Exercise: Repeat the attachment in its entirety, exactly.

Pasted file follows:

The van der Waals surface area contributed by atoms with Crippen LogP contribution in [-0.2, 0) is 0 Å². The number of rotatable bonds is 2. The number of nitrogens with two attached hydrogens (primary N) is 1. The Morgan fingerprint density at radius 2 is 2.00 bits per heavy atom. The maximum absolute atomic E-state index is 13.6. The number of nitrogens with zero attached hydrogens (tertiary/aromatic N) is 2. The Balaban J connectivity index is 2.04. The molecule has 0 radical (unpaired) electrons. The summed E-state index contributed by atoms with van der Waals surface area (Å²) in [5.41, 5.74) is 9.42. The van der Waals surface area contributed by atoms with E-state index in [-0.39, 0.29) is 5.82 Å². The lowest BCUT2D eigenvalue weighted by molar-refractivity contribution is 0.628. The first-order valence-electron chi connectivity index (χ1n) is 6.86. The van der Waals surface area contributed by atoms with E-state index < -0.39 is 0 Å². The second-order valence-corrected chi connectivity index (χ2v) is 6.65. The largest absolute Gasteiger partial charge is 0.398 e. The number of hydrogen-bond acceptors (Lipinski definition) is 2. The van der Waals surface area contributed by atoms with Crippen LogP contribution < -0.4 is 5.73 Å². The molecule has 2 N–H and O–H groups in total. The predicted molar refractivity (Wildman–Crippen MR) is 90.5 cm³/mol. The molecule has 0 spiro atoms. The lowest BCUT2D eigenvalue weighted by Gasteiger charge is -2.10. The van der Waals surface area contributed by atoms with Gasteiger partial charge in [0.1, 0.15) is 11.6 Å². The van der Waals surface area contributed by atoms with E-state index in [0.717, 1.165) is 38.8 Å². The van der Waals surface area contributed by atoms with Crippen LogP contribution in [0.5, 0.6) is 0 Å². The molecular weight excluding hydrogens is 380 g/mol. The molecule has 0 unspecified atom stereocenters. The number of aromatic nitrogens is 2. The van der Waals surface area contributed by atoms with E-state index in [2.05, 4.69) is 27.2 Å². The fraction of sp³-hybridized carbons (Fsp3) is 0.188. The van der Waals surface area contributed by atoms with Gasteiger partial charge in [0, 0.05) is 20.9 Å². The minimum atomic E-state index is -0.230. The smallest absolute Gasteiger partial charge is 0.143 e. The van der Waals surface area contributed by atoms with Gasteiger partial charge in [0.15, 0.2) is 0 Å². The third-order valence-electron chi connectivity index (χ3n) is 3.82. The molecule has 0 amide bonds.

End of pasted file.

The van der Waals surface area contributed by atoms with Crippen LogP contribution in [-0.2, 0) is 0 Å². The number of rotatable bonds is 2. The number of nitrogens with two attached hydrogens (primary N) is 1. The Morgan fingerprint density at radius 2 is 2.00 bits per heavy atom. The maximum absolute atomic E-state index is 13.6. The number of nitrogens with zero attached hydrogens (tertiary/aromatic N) is 2. The Balaban J connectivity index is 2.04. The molecule has 0 radical (unpaired) electrons. The summed E-state index contributed by atoms with van der Waals surface area (Å²) in [5.41, 5.74) is 9.42. The van der Waals surface area contributed by atoms with E-state index in [-0.39, 0.29) is 5.82 Å². The lowest BCUT2D eigenvalue weighted by molar-refractivity contribution is 0.628. The first-order valence-electron chi connectivity index (χ1n) is 6.86. The van der Waals surface area contributed by atoms with E-state index < -0.39 is 0 Å². The second-order valence-corrected chi connectivity index (χ2v) is 6.65. The largest absolute Gasteiger partial charge is 0.398 e. The number of hydrogen-bond acceptors (Lipinski definition) is 2. The van der Waals surface area contributed by atoms with Crippen LogP contribution < -0.4 is 5.73 Å². The molecule has 2 N–H and O–H groups in total. The predicted molar refractivity (Wildman–Crippen MR) is 90.5 cm³/mol. The molecule has 0 spiro atoms. The lowest BCUT2D eigenvalue weighted by Gasteiger charge is -2.10. The van der Waals surface area contributed by atoms with Gasteiger partial charge in [0.1, 0.15) is 11.6 Å². The van der Waals surface area contributed by atoms with E-state index in [0.717, 1.165) is 38.8 Å². The van der Waals surface area contributed by atoms with Crippen LogP contribution in [0.5, 0.6) is 0 Å². The molecular weight excluding hydrogens is 380 g/mol. The molecule has 0 unspecified atom stereocenters. The number of aromatic nitrogens is 2. The van der Waals surface area contributed by atoms with E-state index in [2.05, 4.69) is 27.2 Å². The fraction of sp³-hybridized carbons (Fsp3) is 0.188. The van der Waals surface area contributed by atoms with Gasteiger partial charge in [0, 0.05) is 20.9 Å². The minimum atomic E-state index is -0.230. The smallest absolute Gasteiger partial charge is 0.143 e. The van der Waals surface area contributed by atoms with Gasteiger partial charge in [0.15, 0.2) is 0 Å². The third-order valence-electron chi connectivity index (χ3n) is 3.82. The molecule has 0 amide bonds.